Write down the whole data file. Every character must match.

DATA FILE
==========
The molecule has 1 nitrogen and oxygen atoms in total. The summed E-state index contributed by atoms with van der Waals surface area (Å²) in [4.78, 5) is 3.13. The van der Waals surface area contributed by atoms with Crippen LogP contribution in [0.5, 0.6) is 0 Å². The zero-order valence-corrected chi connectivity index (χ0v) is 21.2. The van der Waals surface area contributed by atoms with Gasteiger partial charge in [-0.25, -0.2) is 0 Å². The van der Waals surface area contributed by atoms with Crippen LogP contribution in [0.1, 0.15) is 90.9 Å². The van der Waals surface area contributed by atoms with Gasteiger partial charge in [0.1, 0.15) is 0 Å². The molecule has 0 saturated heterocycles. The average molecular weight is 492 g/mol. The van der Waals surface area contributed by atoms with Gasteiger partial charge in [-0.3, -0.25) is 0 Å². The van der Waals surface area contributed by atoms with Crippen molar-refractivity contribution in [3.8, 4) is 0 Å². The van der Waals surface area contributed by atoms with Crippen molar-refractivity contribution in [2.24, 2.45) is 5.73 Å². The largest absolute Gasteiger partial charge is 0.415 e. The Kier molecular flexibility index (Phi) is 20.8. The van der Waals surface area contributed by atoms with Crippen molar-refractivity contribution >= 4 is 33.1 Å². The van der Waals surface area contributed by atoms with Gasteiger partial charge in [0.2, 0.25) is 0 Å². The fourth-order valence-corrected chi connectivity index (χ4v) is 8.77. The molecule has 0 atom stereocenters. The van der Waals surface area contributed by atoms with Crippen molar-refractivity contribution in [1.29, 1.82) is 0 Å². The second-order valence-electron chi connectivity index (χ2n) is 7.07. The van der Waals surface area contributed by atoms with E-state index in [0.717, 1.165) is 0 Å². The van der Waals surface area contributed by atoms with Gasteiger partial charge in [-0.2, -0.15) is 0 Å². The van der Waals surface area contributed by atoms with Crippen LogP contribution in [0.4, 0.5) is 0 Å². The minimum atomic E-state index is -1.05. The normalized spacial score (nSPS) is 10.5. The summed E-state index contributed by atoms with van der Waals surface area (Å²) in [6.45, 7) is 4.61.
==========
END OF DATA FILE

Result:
The molecule has 1 nitrogen and oxygen atoms in total. The summed E-state index contributed by atoms with van der Waals surface area (Å²) in [4.78, 5) is 3.13. The van der Waals surface area contributed by atoms with Crippen LogP contribution in [0.5, 0.6) is 0 Å². The zero-order valence-corrected chi connectivity index (χ0v) is 21.2. The van der Waals surface area contributed by atoms with Gasteiger partial charge in [-0.25, -0.2) is 0 Å². The van der Waals surface area contributed by atoms with Crippen LogP contribution in [0.1, 0.15) is 90.9 Å². The van der Waals surface area contributed by atoms with Gasteiger partial charge in [0.1, 0.15) is 0 Å². The molecule has 0 saturated heterocycles. The average molecular weight is 492 g/mol. The van der Waals surface area contributed by atoms with Gasteiger partial charge in [-0.3, -0.25) is 0 Å². The van der Waals surface area contributed by atoms with Crippen molar-refractivity contribution in [3.8, 4) is 0 Å². The van der Waals surface area contributed by atoms with Crippen molar-refractivity contribution in [2.24, 2.45) is 5.73 Å². The largest absolute Gasteiger partial charge is 0.415 e. The Kier molecular flexibility index (Phi) is 20.8. The van der Waals surface area contributed by atoms with Crippen molar-refractivity contribution >= 4 is 33.1 Å². The van der Waals surface area contributed by atoms with Gasteiger partial charge in [0.2, 0.25) is 0 Å². The fourth-order valence-corrected chi connectivity index (χ4v) is 8.77. The molecule has 0 atom stereocenters. The van der Waals surface area contributed by atoms with Crippen molar-refractivity contribution in [1.29, 1.82) is 0 Å². The second-order valence-electron chi connectivity index (χ2n) is 7.07. The van der Waals surface area contributed by atoms with E-state index in [0.717, 1.165) is 0 Å². The van der Waals surface area contributed by atoms with Gasteiger partial charge in [-0.2, -0.15) is 0 Å². The van der Waals surface area contributed by atoms with Crippen LogP contribution in [0.4, 0.5) is 0 Å². The minimum atomic E-state index is -1.05. The normalized spacial score (nSPS) is 10.5. The summed E-state index contributed by atoms with van der Waals surface area (Å²) in [6.45, 7) is 4.61.